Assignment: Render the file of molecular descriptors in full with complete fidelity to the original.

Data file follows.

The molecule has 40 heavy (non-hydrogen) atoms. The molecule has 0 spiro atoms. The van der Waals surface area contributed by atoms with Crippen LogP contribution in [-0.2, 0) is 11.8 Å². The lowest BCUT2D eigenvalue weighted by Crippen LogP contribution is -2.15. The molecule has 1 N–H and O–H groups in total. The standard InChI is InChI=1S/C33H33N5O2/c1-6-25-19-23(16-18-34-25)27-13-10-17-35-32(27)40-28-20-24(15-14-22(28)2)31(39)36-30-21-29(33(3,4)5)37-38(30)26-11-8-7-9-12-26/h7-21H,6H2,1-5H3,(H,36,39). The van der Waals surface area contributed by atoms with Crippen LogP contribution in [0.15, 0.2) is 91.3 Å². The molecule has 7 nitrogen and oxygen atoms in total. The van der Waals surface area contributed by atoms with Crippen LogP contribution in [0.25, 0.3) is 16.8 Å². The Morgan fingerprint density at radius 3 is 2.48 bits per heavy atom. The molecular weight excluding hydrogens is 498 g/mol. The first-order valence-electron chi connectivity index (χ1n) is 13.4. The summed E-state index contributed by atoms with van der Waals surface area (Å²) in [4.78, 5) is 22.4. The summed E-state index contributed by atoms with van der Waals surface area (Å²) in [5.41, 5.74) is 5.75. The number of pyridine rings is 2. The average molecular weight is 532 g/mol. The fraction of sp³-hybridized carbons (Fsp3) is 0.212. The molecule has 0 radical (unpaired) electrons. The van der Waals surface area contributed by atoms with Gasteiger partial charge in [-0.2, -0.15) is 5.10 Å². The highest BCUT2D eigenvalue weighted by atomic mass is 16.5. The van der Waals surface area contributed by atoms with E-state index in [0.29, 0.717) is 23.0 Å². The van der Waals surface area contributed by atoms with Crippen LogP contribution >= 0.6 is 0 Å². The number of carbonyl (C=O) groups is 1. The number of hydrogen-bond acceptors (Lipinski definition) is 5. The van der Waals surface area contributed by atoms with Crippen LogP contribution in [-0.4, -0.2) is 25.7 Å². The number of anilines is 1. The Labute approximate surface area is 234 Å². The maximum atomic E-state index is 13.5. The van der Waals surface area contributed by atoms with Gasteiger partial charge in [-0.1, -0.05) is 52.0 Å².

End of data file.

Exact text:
The molecule has 40 heavy (non-hydrogen) atoms. The molecule has 0 spiro atoms. The van der Waals surface area contributed by atoms with Crippen LogP contribution in [-0.2, 0) is 11.8 Å². The lowest BCUT2D eigenvalue weighted by Crippen LogP contribution is -2.15. The molecule has 1 N–H and O–H groups in total. The standard InChI is InChI=1S/C33H33N5O2/c1-6-25-19-23(16-18-34-25)27-13-10-17-35-32(27)40-28-20-24(15-14-22(28)2)31(39)36-30-21-29(33(3,4)5)37-38(30)26-11-8-7-9-12-26/h7-21H,6H2,1-5H3,(H,36,39). The van der Waals surface area contributed by atoms with Crippen LogP contribution in [0.15, 0.2) is 91.3 Å². The molecule has 7 nitrogen and oxygen atoms in total. The van der Waals surface area contributed by atoms with Crippen LogP contribution in [0.25, 0.3) is 16.8 Å². The Morgan fingerprint density at radius 3 is 2.48 bits per heavy atom. The molecular weight excluding hydrogens is 498 g/mol. The first-order valence-electron chi connectivity index (χ1n) is 13.4. The summed E-state index contributed by atoms with van der Waals surface area (Å²) in [4.78, 5) is 22.4. The summed E-state index contributed by atoms with van der Waals surface area (Å²) in [5.41, 5.74) is 5.75. The number of pyridine rings is 2. The average molecular weight is 532 g/mol. The fraction of sp³-hybridized carbons (Fsp3) is 0.212. The molecule has 0 radical (unpaired) electrons. The van der Waals surface area contributed by atoms with Gasteiger partial charge in [-0.2, -0.15) is 5.10 Å². The highest BCUT2D eigenvalue weighted by atomic mass is 16.5. The van der Waals surface area contributed by atoms with E-state index in [0.29, 0.717) is 23.0 Å². The van der Waals surface area contributed by atoms with Crippen LogP contribution >= 0.6 is 0 Å². The number of carbonyl (C=O) groups is 1. The number of hydrogen-bond acceptors (Lipinski definition) is 5. The van der Waals surface area contributed by atoms with Crippen LogP contribution in [-0.4, -0.2) is 25.7 Å². The number of anilines is 1. The Labute approximate surface area is 234 Å². The maximum atomic E-state index is 13.5. The van der Waals surface area contributed by atoms with Gasteiger partial charge in [-0.1, -0.05) is 52.0 Å².